Decisions, decisions

To build a truly green building--- one that pays off for residents, the environment, and your pocketbook--you must make a commitment to green before the first sketches are drawn. Look for professionals with experience in green design and construction when choosing your architect, your engineer, and your contractors. Keep green in mind when you visit the site and start to talk about design. Incorporating green from the very beginning gives you opportunities to think big, evaluate the options, and make the decisions that will deliver an efficient, healthy, attractive building within your budget. Conversely, adding green features after the design is complete will add costs and create complications.

Integrated Design Timeframe Cost Effectiveness

Early goal setting fosters integrated design solutions
Early green decisions = lower implementation costs


Which green?

The first step for you and your team is to identify green goals. Standards require certain levels of energy efficiency and site density, but you might prioritize indoor air quality to give residents healthy homes, not just low utility bills. These decisions will depend in part on the expertise available. They should, however, reflect community and resident needs. Minimizing stormwater runoff, for example, is an environmental priority for the Washington, DC area.

Light green or deep green?

The next decision is a difficult one: how green do you make your building? The answer will emerge as your team works through the first stage of the integrated design process. Energy modeling software will help determine how well the site is suited for daylighting, passive solar heating, and natural ventilation, and thus the potential for energy savings. For rehab, building envelope and equipment conditions provide a starting point for your decisions: how will investments in replacement influence life-cycle costs for individual components and systems, as well as for the whole building? An architect or consultant can help identify other cost-effective approaches and can then work with your team to weave green goals into your design and budget.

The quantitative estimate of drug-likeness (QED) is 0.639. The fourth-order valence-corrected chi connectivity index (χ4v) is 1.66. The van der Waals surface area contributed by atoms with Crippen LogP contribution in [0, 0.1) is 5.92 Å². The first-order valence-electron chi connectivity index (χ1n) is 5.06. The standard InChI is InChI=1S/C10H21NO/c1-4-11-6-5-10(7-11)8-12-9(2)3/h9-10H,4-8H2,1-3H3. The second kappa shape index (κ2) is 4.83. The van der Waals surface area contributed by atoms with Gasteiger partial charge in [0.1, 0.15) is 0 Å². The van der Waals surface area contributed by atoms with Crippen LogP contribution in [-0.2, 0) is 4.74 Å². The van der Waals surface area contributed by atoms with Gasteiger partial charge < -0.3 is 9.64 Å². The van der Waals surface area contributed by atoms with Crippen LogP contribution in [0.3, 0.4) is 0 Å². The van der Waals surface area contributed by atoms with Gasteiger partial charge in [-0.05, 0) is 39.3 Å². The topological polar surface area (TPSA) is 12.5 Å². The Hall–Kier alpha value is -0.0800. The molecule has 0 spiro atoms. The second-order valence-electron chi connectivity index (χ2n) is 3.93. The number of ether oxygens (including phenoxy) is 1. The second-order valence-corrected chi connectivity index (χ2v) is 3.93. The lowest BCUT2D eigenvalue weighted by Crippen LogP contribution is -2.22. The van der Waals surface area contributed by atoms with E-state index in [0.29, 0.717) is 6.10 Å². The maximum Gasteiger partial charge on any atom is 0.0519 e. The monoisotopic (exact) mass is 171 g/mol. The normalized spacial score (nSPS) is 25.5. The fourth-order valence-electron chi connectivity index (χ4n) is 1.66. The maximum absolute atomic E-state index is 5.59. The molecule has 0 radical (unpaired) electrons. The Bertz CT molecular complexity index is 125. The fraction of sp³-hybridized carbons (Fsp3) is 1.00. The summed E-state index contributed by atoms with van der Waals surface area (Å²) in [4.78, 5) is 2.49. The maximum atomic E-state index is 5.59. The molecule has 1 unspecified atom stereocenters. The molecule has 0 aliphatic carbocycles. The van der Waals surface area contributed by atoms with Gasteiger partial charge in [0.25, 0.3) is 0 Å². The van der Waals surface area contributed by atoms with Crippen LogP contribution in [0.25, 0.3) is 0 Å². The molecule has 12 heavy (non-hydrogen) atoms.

Details and materials require research

Each component that you inject with green will affect several other building systems. Making these decisions early gives your team time to adjust the design, especially because green approaches, technologies, and materials are unfamiliar to many architects, engineers, and contractors. Much of the incremental cost of a green building comes from the added homework required here to realize savings in construction. For example, once an engineer researches structurally insulated panels, he or she can recalculate insulation needs. The subcontractor can submit revised labor estimates and waste disposal charges. You may find that an investment in training for a specific contractor will more than pay for itself, or, alternatively, that certain materials are too expensive. Life-cycle cost assessment is one tool that will help you make many of these decisions.